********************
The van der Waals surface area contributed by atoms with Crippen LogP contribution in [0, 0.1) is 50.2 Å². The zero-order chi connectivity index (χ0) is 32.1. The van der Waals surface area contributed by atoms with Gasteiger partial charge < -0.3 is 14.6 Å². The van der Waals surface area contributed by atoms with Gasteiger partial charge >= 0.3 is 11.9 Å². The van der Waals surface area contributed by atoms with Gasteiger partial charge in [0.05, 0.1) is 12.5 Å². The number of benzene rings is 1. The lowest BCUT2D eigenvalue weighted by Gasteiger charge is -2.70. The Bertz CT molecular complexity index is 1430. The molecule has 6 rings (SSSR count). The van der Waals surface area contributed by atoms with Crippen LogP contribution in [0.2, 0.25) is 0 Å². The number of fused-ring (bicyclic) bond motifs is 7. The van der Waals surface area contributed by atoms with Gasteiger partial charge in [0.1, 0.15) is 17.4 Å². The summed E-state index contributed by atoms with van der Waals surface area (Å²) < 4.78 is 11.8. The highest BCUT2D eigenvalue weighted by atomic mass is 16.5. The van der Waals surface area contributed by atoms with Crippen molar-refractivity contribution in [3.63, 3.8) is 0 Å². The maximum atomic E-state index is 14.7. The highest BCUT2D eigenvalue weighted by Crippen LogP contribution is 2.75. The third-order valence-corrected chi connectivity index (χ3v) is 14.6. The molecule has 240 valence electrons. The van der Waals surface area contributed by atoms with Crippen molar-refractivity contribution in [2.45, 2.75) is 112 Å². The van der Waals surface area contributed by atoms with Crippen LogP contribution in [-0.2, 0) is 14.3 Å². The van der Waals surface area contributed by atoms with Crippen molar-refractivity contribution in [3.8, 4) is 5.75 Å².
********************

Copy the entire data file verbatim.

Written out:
The van der Waals surface area contributed by atoms with Crippen LogP contribution in [0, 0.1) is 50.2 Å². The zero-order chi connectivity index (χ0) is 32.1. The van der Waals surface area contributed by atoms with Gasteiger partial charge < -0.3 is 14.6 Å². The van der Waals surface area contributed by atoms with Gasteiger partial charge >= 0.3 is 11.9 Å². The van der Waals surface area contributed by atoms with Gasteiger partial charge in [0.05, 0.1) is 12.5 Å². The number of benzene rings is 1. The lowest BCUT2D eigenvalue weighted by Gasteiger charge is -2.70. The Bertz CT molecular complexity index is 1430. The molecule has 6 rings (SSSR count). The van der Waals surface area contributed by atoms with Crippen LogP contribution in [0.2, 0.25) is 0 Å². The number of fused-ring (bicyclic) bond motifs is 7. The van der Waals surface area contributed by atoms with Gasteiger partial charge in [0.1, 0.15) is 17.4 Å². The summed E-state index contributed by atoms with van der Waals surface area (Å²) < 4.78 is 11.8. The highest BCUT2D eigenvalue weighted by atomic mass is 16.5. The van der Waals surface area contributed by atoms with Crippen molar-refractivity contribution in [3.63, 3.8) is 0 Å². The maximum atomic E-state index is 14.7. The highest BCUT2D eigenvalue weighted by Crippen LogP contribution is 2.75. The third-order valence-corrected chi connectivity index (χ3v) is 14.6. The molecule has 240 valence electrons. The van der Waals surface area contributed by atoms with Crippen molar-refractivity contribution in [2.45, 2.75) is 112 Å². The van der Waals surface area contributed by atoms with Crippen LogP contribution in [-0.2, 0) is 14.3 Å². The van der Waals surface area contributed by atoms with Crippen molar-refractivity contribution in [3.8, 4) is 5.75 Å².